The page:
couldn’t hook up a Hasegawa wing as the panel break is in a different
spot, the Monogram, Hobbycraft and Fujimi being in a more logical place,
at a panel line and Hasegawa being in the center of a panel. The
problems kept building as I stated the outer flaps are a little thin and
could use a .005 on top and bottom of the flap, but this didn’t prove
easy to do. What I eventually settled on was adding the .005 to the top
and bottom of the wing with a bend so the KMC part had a place to sit
and the see through effect would vanish. I did add an Eduard photo-etch
wheel well insert to the top wing. This prevented me from having to
fill the wing bumps attachment points and they fit real well.
The landing gear actually fit real well. I
attached them early on as the whole airplane is black from the photos.
It was time to paint.
The airplane is BLACK, top and bottom. The
pictures seem to show at least a glossy finish, but I figured in scale a
semi-gloss finish would be fine. I wanted to break up the monotony of
an all black finish. After cutting off the Cutting Edge spinner and
blades a coat of Tamiya Flat White was painted to the prop spinner and
tips. The white tips are unusual for a Luftwaffe airplane. The Cutting
Edge Spiral Masks were used to paint the spiral. I liked the results.
If I had to criticize them it would have been that I would have liked to
see what each spiral looked like before I applied them to the spinner,
but they worked like a champ. I loved them and I will use them again.
The blades were masked and Tamiya’s new Black Green was used to finish
off the Cutting Edge blades.
I used Brett Green and Chris Wauchop’s method of
mixing Tamiya 50% black and Tamiya 50% Red Brown. At first it looked
very red, but subsequent coats brought out the black. Once that was
done I added some straight black to the panel lines. It looked okay but
it still lacked the difference I was looking for. Milton Bell shared a
tip of using Polly-S Dust thinned applied to the center of the panels.
When done correctly it looks very convincing. Milton is much better at
it than I am, but the results looked nice. Then an overcoat of Future
prepared the aircraft for the decals.
Luftwaffe im Focus provides decals in the three
major scales, 1/72nd, 1/48th, and 1/32nd
on this sheet. You can save money buy having two or three guys pitch in
to share the sheet. A word of caution, these decals are limited to 500
examples. When they are gone, they are gone. The Luftwaffe im Focus
decals went on without any problems. Initially I thought I would use my
ALPS printer and change the color of one side to red and leave the other
green but that was too Christmassy. One problem I noticed almost
immediately was that all my dust and panel highlights went away. After
all the work it was gone. I applied Model Master Semi-Gloss to the
whole kit and then used the dust again. Now I was happy with the
result. It is slightly shiny and not too monotonous. Hopefully that
comes out in the photos.
Weathering was as per the photos. All panel lines
were given a wash of Burnt Umber. An exhaust of Tamiya Flat Earth and
Flat Black were airbrushed on the aircraft.
One thing that you will notice about the real
aircraft is that it has a window cutouts on each side. I wanted to
replicate this but after checking I found out that none of my vacuform
canopies were for the Monogram kit. I don’t know if the Falcon canopies
would have worked as mine was previously used on an unknown kit. The
Squadron one is for the Otaki/Arii kit. The Monogram cockpit is
slightly smaller fore/aft and slightly lower vertically. I would have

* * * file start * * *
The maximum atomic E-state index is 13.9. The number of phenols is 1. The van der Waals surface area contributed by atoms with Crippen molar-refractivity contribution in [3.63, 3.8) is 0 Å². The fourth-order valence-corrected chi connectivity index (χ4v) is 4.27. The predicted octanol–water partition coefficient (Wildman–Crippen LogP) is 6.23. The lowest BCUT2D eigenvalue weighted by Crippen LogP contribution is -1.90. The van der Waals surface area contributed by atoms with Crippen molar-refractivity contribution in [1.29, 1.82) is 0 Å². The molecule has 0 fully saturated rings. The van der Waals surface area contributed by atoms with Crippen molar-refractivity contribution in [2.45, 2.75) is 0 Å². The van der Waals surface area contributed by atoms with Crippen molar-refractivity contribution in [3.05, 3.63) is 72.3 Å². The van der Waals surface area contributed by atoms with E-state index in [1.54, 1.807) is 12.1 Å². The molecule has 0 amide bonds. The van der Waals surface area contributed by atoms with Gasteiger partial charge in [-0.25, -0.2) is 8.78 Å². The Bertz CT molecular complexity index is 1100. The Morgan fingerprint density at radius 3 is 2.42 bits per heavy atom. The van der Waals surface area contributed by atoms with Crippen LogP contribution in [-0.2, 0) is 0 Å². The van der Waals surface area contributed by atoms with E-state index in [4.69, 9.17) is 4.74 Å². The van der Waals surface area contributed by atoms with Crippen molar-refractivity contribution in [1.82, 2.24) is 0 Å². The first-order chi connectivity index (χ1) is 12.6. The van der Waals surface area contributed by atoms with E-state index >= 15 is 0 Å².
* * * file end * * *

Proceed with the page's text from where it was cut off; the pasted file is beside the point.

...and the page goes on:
to use the kit canopy even though this was really thick. The windows
themselves were easy to accomplished. I used Dymo tape to outline the
panel and then drilled out around the perimeter. Final cleanup was done
with files and each side was aligned. The cuts are nice but I really
want to do it on a thinner canopy. Once cut the whole thing was dipped
in Future. The canopy was masked with EZ Masks, which made the job real
easy. The canopy was attached with a drop or two of CA and white glue.
The CA anchors it and the white glue fills it and gives it strength.
That is it. Done an all black Bf-109G-6/AS. What
could have been done next time? I would use the Hasegawa G-10 kit with
the Fujimi tail, plus an aftermarket canopy. That is the easiest way.
To be totally precise, an MDC G-6/AS conversion nose. See my article at
http://hsfeatures.com/bf109g10type110fw_1.htm for this conversion
As far as aftermarket stuff goes the Cooper Detail
interior is beautiful and is the standard I judge all others by. The
Luftwaffe im Focus decals worked great and looked the part of the real
aircraft. The Cutting Edge Spinner and Prop blades were excellent and
fit beautifully. The Black Magic Spinner Spiral worked as they were
designed. The Eduard Color Etch seatbelts were very nice and very easy
to use. The EZ Masks are very fast and fit perfectly. I highly
recommend all of the aftermarket stuff I used, except for the KMC
control surfaces. If you are going to use the Hobbycraft wings just
stick with controls in the up position.
I may redo this airplane again another day. If
somebody wants to go in on the decals I only need the 1/48th
scale set. Bottom line: Remember modeling is fun. I like the look of
this aircraft in my collection. It is unique and guaranteed to start a
conversation, even with the wing warp. What more could you ask from a
Cooper Detail Bf-109F/G
Detail Set CD4806
Cooper Detail Bf-109G-6
and G-14 Upgrade CD4817
Etch Luftwaffe Seatbelts 49 002
Cutting Edge Bf-109K
Corrected Spinner and Wide Prop CEC48359
Cutting Edge/Black Magic Bf-109F/G/K Spinner
Spirals Masks CEBM48491
Luftwaffe im Focus “Green 5”
EZ Masks Canopy
Masks for Monogram Bf-109G-10 #48
Click on the thumbnails
below to view larger images:
|Messerschmitt Bf 109
Modelling Manuals 17
US Price: $17.95
UK Price: £12.99
January 25, 2002
Details: 64 pages; ISBN: 1841762652
Model, Images and Text Copyright ©
2004 by Floyd S. Werner Jr.
Page Created 16 May, 2004
Last Updated 15 May, 2004
HyperScale Main Page